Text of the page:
Classification Certificates

Ship Documents


Classification societies are private enterprises whose main aims are to gather information and specifications about the construction, maintenance and condition of a ship, which can be of interest to charterers, insurance companies, the maritime inspectorate and a possible buyer.

Where the Administration of a State is mainly concerned with the safety of life at sea, the classification society is mainly concerned with the commercial value of the ship.

We could also say that if a ship is safe before she leaves the harbour, that is:

  • well constructed and maintained,<:
  • satisfies all rules concerning stability and watertight compartments;
  • has a reliable engine;
  • has enough fire protection, detection and extinction devices;
  • has enough life-saving appliances on board;
  • has the necessary radio communications apparatus on board;
  • takes the necessary precautions regarding dangerous goods;
  • etc.;

than we can assume that the lives of the people on board are also safe.

On the other hand, if a ship is build with the best materials and engineering skills, well maintained, etc. and all these information are regularly entered in registers published by the Classification Society, than we can assume that such a ship deserves a greater confidence by a person concerned about the commercial value of the ship such as an eventual buyer, charterer or insurer.

As we mentioned already before, in certain States, Classification Societies may also be responsible for the tasks of the Administration. But, in any case the Administration remains responsible.

All information regarding a classed ship can be found in the Register Book or the Supplement to the Register Book.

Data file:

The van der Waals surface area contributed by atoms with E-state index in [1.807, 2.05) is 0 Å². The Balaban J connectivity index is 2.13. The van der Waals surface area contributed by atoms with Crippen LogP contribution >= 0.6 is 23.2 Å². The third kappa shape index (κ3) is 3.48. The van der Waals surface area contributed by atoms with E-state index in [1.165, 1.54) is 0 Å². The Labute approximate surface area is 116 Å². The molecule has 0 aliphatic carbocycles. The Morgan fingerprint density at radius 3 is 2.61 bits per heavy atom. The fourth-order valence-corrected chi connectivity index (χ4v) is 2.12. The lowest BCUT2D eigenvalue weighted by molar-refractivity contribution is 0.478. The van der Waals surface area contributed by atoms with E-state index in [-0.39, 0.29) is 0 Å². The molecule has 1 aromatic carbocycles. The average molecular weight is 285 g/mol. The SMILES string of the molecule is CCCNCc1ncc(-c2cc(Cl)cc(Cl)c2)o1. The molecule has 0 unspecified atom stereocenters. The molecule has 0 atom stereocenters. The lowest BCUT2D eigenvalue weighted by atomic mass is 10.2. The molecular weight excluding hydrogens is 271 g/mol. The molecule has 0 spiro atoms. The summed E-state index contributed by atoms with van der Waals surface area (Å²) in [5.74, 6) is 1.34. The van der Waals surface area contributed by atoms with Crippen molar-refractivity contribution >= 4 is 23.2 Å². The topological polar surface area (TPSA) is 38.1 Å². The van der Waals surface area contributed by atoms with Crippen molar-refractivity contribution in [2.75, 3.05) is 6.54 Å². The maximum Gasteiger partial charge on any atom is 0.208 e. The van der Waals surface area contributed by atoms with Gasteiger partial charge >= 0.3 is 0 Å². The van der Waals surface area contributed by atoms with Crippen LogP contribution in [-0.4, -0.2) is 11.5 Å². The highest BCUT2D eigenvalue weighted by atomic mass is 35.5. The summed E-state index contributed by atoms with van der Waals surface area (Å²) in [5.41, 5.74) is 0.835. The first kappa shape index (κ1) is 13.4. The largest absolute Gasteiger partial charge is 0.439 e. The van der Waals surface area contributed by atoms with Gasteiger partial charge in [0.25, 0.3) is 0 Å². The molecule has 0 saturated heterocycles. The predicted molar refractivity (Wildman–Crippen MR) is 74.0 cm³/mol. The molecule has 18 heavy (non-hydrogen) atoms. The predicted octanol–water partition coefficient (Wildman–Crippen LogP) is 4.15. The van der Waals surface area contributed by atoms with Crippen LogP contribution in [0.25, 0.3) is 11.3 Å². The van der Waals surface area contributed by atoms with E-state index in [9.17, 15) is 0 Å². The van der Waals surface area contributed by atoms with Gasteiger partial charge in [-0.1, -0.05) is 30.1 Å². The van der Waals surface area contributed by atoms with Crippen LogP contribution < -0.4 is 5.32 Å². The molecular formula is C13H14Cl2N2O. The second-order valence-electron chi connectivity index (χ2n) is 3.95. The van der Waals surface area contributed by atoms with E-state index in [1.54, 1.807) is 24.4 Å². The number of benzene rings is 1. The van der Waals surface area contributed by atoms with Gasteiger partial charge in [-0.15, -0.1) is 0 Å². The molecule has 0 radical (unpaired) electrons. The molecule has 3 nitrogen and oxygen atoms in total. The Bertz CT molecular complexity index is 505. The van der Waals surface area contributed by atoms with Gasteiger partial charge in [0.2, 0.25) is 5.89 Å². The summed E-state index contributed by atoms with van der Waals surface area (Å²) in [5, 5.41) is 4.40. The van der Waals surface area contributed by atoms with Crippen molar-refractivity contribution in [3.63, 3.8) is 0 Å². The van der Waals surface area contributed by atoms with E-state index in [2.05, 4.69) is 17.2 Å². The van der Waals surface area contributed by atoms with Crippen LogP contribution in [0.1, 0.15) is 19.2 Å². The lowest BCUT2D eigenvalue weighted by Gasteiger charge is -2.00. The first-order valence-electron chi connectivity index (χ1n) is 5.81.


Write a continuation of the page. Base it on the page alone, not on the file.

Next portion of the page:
The task of a Classification Society is not only to implement rules according to which ships must be constructed and which can be found in Rules and Regulations for the Construction of Steel Ships, but also to follow the construction of the ship in order to give it a certain class. After the construction the ship is closely followed by means of periodical inspections (annual surveys, intermediate surveys, docking surveys, special surveys at five yearly intervals, complete surveys of machinery at five yearly intervals) or continuous surveys (in that case the Classification Society regularly inspects part of the ship in order not to keep the ship too long in port).

The most important Classification Societies are:

  • Lloyd's Register of Shipping (LR) established in London in 1760;
  • Bureau Veritas (BV) established in Antwerp in 1828 and since 1929 in Paris;
  • Germanisher Lloyd (GL) established in HAMBURG IN 1867.
  • American Bureau of Shipping(AB) established in New York in 1862;
  • Norske Veritas(NV) established in Oslo in 1864;
  • Registro Italiano Navale(RI) established in Rome in 1861;
  • Nippon Kayi Kyokai(NK) established in Tokyo in 1988.

For other Classification Societies, see Classification Societies

The class of a ship is usually indicated be means of symbols. All Classification Societies use different symbols.

The following certificates are currently used by Bureau Veritas:

Classification of Hull

Classification of Machinery

Classification of Automated Installations

Classification of Boilers

Classification of Refrigeration Installations

Annex to Hull Classification Certificate. Cargo Installation of Ships Carrying Chemicals and/or Noxious Liquid Substances in Bulk

Annex to Hull Classification Certificate. Cargo Installation of Liquefied Gas Carriers

Annex to Hull Classification Certificate. Inert Gas Installation

Annex to Hull Classification Certificate. Installation for Pollution Prevention   (See also back of document)

Annex to Hull Classification Certificate. Securing System for Containers

List of Items to be Examined for Hull Special Survey (See also back of document)